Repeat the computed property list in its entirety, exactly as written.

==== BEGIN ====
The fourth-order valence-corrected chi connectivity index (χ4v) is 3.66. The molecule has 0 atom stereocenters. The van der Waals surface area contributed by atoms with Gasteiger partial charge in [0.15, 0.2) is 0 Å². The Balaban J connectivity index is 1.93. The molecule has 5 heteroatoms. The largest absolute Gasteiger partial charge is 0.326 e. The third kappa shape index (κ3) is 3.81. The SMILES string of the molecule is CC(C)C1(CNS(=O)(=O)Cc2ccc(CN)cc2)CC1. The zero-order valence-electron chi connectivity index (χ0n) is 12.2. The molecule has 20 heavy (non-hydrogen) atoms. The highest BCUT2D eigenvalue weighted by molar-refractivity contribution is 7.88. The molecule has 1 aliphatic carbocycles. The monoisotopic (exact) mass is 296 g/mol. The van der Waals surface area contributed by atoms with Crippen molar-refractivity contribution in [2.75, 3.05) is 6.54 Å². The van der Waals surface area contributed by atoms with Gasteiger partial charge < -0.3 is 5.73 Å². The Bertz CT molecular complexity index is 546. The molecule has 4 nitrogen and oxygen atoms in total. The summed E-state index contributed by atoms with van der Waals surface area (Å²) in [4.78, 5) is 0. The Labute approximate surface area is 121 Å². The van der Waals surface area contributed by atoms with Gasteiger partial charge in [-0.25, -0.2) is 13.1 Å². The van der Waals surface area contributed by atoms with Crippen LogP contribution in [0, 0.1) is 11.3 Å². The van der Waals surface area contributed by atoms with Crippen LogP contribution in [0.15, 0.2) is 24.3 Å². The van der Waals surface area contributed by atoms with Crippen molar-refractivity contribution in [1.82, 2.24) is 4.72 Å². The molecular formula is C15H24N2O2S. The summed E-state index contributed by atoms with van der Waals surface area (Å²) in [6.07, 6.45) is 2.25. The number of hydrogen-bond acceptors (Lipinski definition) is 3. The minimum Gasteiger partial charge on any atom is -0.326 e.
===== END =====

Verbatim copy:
The fourth-order valence-corrected chi connectivity index (χ4v) is 3.66. The molecule has 0 atom stereocenters. The van der Waals surface area contributed by atoms with Gasteiger partial charge in [0.15, 0.2) is 0 Å². The Balaban J connectivity index is 1.93. The molecule has 5 heteroatoms. The largest absolute Gasteiger partial charge is 0.326 e. The third kappa shape index (κ3) is 3.81. The SMILES string of the molecule is CC(C)C1(CNS(=O)(=O)Cc2ccc(CN)cc2)CC1. The zero-order valence-electron chi connectivity index (χ0n) is 12.2. The molecule has 20 heavy (non-hydrogen) atoms. The highest BCUT2D eigenvalue weighted by molar-refractivity contribution is 7.88. The molecule has 1 aliphatic carbocycles. The monoisotopic (exact) mass is 296 g/mol. The van der Waals surface area contributed by atoms with Crippen molar-refractivity contribution in [2.75, 3.05) is 6.54 Å². The van der Waals surface area contributed by atoms with Gasteiger partial charge < -0.3 is 5.73 Å². The Bertz CT molecular complexity index is 546. The molecule has 4 nitrogen and oxygen atoms in total. The summed E-state index contributed by atoms with van der Waals surface area (Å²) in [4.78, 5) is 0. The Labute approximate surface area is 121 Å². The van der Waals surface area contributed by atoms with Gasteiger partial charge in [-0.25, -0.2) is 13.1 Å². The van der Waals surface area contributed by atoms with Crippen LogP contribution in [0, 0.1) is 11.3 Å². The van der Waals surface area contributed by atoms with Crippen LogP contribution in [0.15, 0.2) is 24.3 Å². The van der Waals surface area contributed by atoms with Crippen molar-refractivity contribution in [1.82, 2.24) is 4.72 Å². The molecular formula is C15H24N2O2S. The summed E-state index contributed by atoms with van der Waals surface area (Å²) in [6.07, 6.45) is 2.25. The number of hydrogen-bond acceptors (Lipinski definition) is 3. The minimum Gasteiger partial charge on any atom is -0.326 e.